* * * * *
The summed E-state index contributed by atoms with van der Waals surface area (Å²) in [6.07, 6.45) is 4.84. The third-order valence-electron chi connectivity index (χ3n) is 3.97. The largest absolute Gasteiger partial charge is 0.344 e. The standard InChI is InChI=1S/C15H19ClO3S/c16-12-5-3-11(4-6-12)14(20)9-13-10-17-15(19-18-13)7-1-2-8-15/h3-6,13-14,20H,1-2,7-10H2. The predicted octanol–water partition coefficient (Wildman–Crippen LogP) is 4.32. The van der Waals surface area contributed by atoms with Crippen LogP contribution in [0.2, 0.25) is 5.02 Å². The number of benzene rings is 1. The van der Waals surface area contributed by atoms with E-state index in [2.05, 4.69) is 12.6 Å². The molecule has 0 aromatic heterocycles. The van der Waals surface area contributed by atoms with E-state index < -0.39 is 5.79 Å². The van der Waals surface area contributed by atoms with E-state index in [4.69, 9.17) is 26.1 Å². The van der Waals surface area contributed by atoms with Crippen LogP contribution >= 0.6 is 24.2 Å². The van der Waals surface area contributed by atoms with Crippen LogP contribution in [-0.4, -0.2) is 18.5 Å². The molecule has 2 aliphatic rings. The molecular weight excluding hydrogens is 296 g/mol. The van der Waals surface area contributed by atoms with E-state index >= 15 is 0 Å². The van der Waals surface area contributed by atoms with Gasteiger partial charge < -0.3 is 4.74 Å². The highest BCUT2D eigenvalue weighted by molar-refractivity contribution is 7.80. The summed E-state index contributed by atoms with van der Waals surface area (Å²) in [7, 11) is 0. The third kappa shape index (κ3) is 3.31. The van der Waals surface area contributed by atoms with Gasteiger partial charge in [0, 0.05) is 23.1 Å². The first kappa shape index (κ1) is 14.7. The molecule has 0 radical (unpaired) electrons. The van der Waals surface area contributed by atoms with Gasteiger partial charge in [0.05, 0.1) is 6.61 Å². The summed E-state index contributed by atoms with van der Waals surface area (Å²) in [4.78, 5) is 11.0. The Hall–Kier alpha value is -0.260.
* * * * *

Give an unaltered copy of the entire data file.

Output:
The summed E-state index contributed by atoms with van der Waals surface area (Å²) in [6.07, 6.45) is 4.84. The third-order valence-electron chi connectivity index (χ3n) is 3.97. The largest absolute Gasteiger partial charge is 0.344 e. The standard InChI is InChI=1S/C15H19ClO3S/c16-12-5-3-11(4-6-12)14(20)9-13-10-17-15(19-18-13)7-1-2-8-15/h3-6,13-14,20H,1-2,7-10H2. The predicted octanol–water partition coefficient (Wildman–Crippen LogP) is 4.32. The van der Waals surface area contributed by atoms with Crippen LogP contribution in [0.2, 0.25) is 5.02 Å². The number of benzene rings is 1. The van der Waals surface area contributed by atoms with E-state index in [2.05, 4.69) is 12.6 Å². The molecule has 0 aromatic heterocycles. The van der Waals surface area contributed by atoms with E-state index < -0.39 is 5.79 Å². The van der Waals surface area contributed by atoms with E-state index in [4.69, 9.17) is 26.1 Å². The van der Waals surface area contributed by atoms with Crippen LogP contribution >= 0.6 is 24.2 Å². The van der Waals surface area contributed by atoms with Crippen LogP contribution in [-0.4, -0.2) is 18.5 Å². The molecule has 2 aliphatic rings. The molecular weight excluding hydrogens is 296 g/mol. The van der Waals surface area contributed by atoms with E-state index >= 15 is 0 Å². The van der Waals surface area contributed by atoms with Gasteiger partial charge < -0.3 is 4.74 Å². The highest BCUT2D eigenvalue weighted by molar-refractivity contribution is 7.80. The summed E-state index contributed by atoms with van der Waals surface area (Å²) in [7, 11) is 0. The third kappa shape index (κ3) is 3.31. The van der Waals surface area contributed by atoms with Gasteiger partial charge in [0, 0.05) is 23.1 Å². The first kappa shape index (κ1) is 14.7. The molecule has 0 radical (unpaired) electrons. The van der Waals surface area contributed by atoms with Gasteiger partial charge in [0.05, 0.1) is 6.61 Å². The summed E-state index contributed by atoms with van der Waals surface area (Å²) in [4.78, 5) is 11.0. The Hall–Kier alpha value is -0.260.